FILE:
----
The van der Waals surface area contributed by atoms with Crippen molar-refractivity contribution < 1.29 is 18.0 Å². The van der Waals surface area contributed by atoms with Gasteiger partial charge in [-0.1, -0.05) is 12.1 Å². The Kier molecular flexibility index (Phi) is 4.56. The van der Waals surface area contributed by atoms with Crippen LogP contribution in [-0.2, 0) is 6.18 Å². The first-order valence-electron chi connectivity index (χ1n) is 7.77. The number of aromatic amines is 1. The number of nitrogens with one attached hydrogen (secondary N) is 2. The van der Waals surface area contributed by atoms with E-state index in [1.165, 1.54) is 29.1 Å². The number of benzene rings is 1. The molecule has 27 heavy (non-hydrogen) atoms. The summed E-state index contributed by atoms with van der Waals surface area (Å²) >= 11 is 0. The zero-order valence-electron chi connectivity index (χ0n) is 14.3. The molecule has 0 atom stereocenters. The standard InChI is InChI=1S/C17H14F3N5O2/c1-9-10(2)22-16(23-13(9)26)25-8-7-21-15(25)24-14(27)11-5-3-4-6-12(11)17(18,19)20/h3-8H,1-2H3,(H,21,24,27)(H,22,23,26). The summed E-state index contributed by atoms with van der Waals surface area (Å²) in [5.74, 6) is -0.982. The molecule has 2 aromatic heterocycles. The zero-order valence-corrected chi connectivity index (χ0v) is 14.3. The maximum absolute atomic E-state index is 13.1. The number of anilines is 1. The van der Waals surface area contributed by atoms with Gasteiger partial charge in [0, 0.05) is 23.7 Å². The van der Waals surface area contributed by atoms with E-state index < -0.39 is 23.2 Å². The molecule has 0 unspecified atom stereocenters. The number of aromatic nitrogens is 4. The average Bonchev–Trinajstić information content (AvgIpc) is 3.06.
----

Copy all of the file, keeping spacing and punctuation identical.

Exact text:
The van der Waals surface area contributed by atoms with Crippen molar-refractivity contribution < 1.29 is 18.0 Å². The van der Waals surface area contributed by atoms with Gasteiger partial charge in [-0.1, -0.05) is 12.1 Å². The Kier molecular flexibility index (Phi) is 4.56. The van der Waals surface area contributed by atoms with Crippen LogP contribution in [-0.2, 0) is 6.18 Å². The first-order valence-electron chi connectivity index (χ1n) is 7.77. The number of aromatic amines is 1. The number of nitrogens with one attached hydrogen (secondary N) is 2. The van der Waals surface area contributed by atoms with E-state index in [1.165, 1.54) is 29.1 Å². The number of benzene rings is 1. The molecule has 27 heavy (non-hydrogen) atoms. The summed E-state index contributed by atoms with van der Waals surface area (Å²) >= 11 is 0. The zero-order valence-electron chi connectivity index (χ0n) is 14.3. The molecule has 0 atom stereocenters. The standard InChI is InChI=1S/C17H14F3N5O2/c1-9-10(2)22-16(23-13(9)26)25-8-7-21-15(25)24-14(27)11-5-3-4-6-12(11)17(18,19)20/h3-8H,1-2H3,(H,21,24,27)(H,22,23,26). The summed E-state index contributed by atoms with van der Waals surface area (Å²) in [5.74, 6) is -0.982. The molecule has 2 aromatic heterocycles. The zero-order valence-corrected chi connectivity index (χ0v) is 14.3. The maximum absolute atomic E-state index is 13.1. The number of anilines is 1. The van der Waals surface area contributed by atoms with Gasteiger partial charge in [0, 0.05) is 23.7 Å². The van der Waals surface area contributed by atoms with E-state index < -0.39 is 23.2 Å². The molecule has 0 unspecified atom stereocenters. The number of aromatic nitrogens is 4. The average Bonchev–Trinajstić information content (AvgIpc) is 3.06.